There are an immeasurable amount of categories of corporate behavior. The trick is finding out what behavior you need your company to adopt. This could include adopting values like punctuality or safety. A great corporate behavior can make or break a company, so it is important to provide the appropriate support for your employees. We are going to explore together some of the more major categories of corporate behavior.
Managerial structure relates to how the management team is put together, and what types of employees make it up. Unfortunately, many of us have dealt with an incompetent boss. Nothing squashes employee morale quicker than a poorly trained manager. A supervisor should meet three major qualifications:
Leadership skills: Understand how to lead a team effectively. Understand the proper way to address employees and how to encourage and motivate them. Should have knowledge on how to give constructive criticism.
Departmental Knowledge: Knowledge of the processes and function of the department. This means that the manager should know how to perform the job tasks of the employees they supervise. The worst thing in the world is to have a boss that doesn’t know how you do your job, and wants to critique you.
Company Knowledge: The manager should be knowledgeable about what product or service the company provides to the public, and about what is new with the company. They should know what the company goals and values are, and what the future plans are for the company.
Values and Ethics
A value is a standard of a person’s behavior. There are two types of values; terminal values and instrumental values. A terminal value is a value that a person would like to achieve during their lifetime. What it means, in a nut shell, is that if you want to have great success in business, you have to work hard. The terminal value is having great success in business, and the instrumental value is working hard. Ethics are moral foundations that regulate a person or group of people’s behavior. Ethics and instrumental values may seem like they are the same, but they are not. An ethic is a moral basis, it is not hinged on accomplishing a value. An ethic is a conviction that a person or a group of people have because they feel like it’s the right thing to do.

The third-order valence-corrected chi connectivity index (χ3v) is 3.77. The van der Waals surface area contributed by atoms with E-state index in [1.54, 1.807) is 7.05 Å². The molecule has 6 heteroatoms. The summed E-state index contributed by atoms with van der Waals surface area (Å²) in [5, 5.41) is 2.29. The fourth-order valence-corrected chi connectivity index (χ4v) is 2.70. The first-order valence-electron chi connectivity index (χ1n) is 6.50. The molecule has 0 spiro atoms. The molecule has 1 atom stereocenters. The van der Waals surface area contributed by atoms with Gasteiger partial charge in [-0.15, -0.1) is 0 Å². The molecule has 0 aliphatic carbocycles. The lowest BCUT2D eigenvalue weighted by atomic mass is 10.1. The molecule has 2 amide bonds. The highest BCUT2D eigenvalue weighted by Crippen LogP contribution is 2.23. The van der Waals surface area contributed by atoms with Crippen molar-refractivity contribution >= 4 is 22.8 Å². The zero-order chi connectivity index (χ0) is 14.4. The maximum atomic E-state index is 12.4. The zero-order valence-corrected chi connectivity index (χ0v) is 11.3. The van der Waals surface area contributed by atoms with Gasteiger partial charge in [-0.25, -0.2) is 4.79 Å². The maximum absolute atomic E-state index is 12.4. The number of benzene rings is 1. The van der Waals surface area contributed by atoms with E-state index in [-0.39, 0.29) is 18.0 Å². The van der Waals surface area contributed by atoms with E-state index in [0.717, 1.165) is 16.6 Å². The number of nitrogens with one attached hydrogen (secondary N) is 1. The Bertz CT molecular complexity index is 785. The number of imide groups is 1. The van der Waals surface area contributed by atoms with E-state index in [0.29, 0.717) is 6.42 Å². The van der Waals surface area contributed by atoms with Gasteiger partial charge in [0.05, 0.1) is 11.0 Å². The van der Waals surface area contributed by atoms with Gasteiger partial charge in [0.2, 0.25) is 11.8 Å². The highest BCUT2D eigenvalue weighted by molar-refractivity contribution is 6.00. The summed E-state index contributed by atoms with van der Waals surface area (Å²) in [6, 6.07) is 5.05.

Employee accountability basically means that an employee takes responsibility for their actions. This could refer to positive or negative actions. So how do you promote accountability? It starts with the employees identifying with the company’s mission. As a supervisor, it’s also important to make sure the employees understand that the company wants them to take ownership of the results of their job. Suppose you were a janitor, and one of your job tasks was to remove the trash daily. The company does not want you to take ownership of the act of removing the trash. The company wants you to take ownership of the trash can being empty- thus making the area look clean. Accountability also relates to something that an employee is doing that is inappropriate. An employee who is constantly late for work needs to take accountability for their actions.
Workplace incidents cover a broad range of scenarios. An incident is defined by an event or an occurrence. In this context, it is an unfavorable event or occurrence. A workplace incident can be an on the job injury, a complaint of harassment, or an act of workplace violence. As an employer, it is your job to do everything you can to keep your employees safe. Adopting behaviors within the company to protect employees will make them feel like you care.
This post is from November’s topic on Developing Corporate Behavior.